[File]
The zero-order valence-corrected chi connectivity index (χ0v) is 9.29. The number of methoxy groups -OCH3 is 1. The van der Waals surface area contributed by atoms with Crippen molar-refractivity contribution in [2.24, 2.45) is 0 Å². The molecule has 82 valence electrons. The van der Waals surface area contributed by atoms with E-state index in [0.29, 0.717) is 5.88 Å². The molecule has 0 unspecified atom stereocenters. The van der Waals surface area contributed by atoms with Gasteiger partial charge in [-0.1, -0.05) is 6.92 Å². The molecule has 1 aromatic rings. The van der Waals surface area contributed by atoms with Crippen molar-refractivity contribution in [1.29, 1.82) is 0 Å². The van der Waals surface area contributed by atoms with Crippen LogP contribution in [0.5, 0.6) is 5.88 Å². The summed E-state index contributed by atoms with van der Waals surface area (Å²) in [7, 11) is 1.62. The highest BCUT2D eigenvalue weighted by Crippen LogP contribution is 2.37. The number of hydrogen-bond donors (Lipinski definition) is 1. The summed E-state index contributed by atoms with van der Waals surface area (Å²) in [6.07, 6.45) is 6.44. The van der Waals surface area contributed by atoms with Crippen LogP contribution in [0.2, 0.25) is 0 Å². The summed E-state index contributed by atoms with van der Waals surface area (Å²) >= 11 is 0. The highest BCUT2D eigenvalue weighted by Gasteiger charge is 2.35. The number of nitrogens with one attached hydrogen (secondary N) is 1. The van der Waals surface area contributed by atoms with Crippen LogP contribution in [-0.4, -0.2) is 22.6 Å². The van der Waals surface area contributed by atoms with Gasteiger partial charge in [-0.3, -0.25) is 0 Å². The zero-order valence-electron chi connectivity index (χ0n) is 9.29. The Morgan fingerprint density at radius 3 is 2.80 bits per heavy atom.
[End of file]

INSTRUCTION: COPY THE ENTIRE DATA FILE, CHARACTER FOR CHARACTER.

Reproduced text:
The zero-order valence-corrected chi connectivity index (χ0v) is 9.29. The number of methoxy groups -OCH3 is 1. The van der Waals surface area contributed by atoms with Crippen molar-refractivity contribution in [2.24, 2.45) is 0 Å². The molecule has 82 valence electrons. The van der Waals surface area contributed by atoms with E-state index in [0.29, 0.717) is 5.88 Å². The molecule has 0 unspecified atom stereocenters. The van der Waals surface area contributed by atoms with Gasteiger partial charge in [-0.1, -0.05) is 6.92 Å². The molecule has 1 aromatic rings. The van der Waals surface area contributed by atoms with Crippen molar-refractivity contribution in [1.29, 1.82) is 0 Å². The van der Waals surface area contributed by atoms with Crippen LogP contribution in [0.5, 0.6) is 5.88 Å². The summed E-state index contributed by atoms with van der Waals surface area (Å²) in [7, 11) is 1.62. The highest BCUT2D eigenvalue weighted by Crippen LogP contribution is 2.37. The number of hydrogen-bond donors (Lipinski definition) is 1. The summed E-state index contributed by atoms with van der Waals surface area (Å²) in [6.07, 6.45) is 6.44. The van der Waals surface area contributed by atoms with Crippen LogP contribution in [0.2, 0.25) is 0 Å². The summed E-state index contributed by atoms with van der Waals surface area (Å²) >= 11 is 0. The highest BCUT2D eigenvalue weighted by Gasteiger charge is 2.35. The number of nitrogens with one attached hydrogen (secondary N) is 1. The van der Waals surface area contributed by atoms with Crippen LogP contribution in [-0.4, -0.2) is 22.6 Å². The van der Waals surface area contributed by atoms with Gasteiger partial charge in [-0.3, -0.25) is 0 Å². The zero-order valence-electron chi connectivity index (χ0n) is 9.29. The Morgan fingerprint density at radius 3 is 2.80 bits per heavy atom.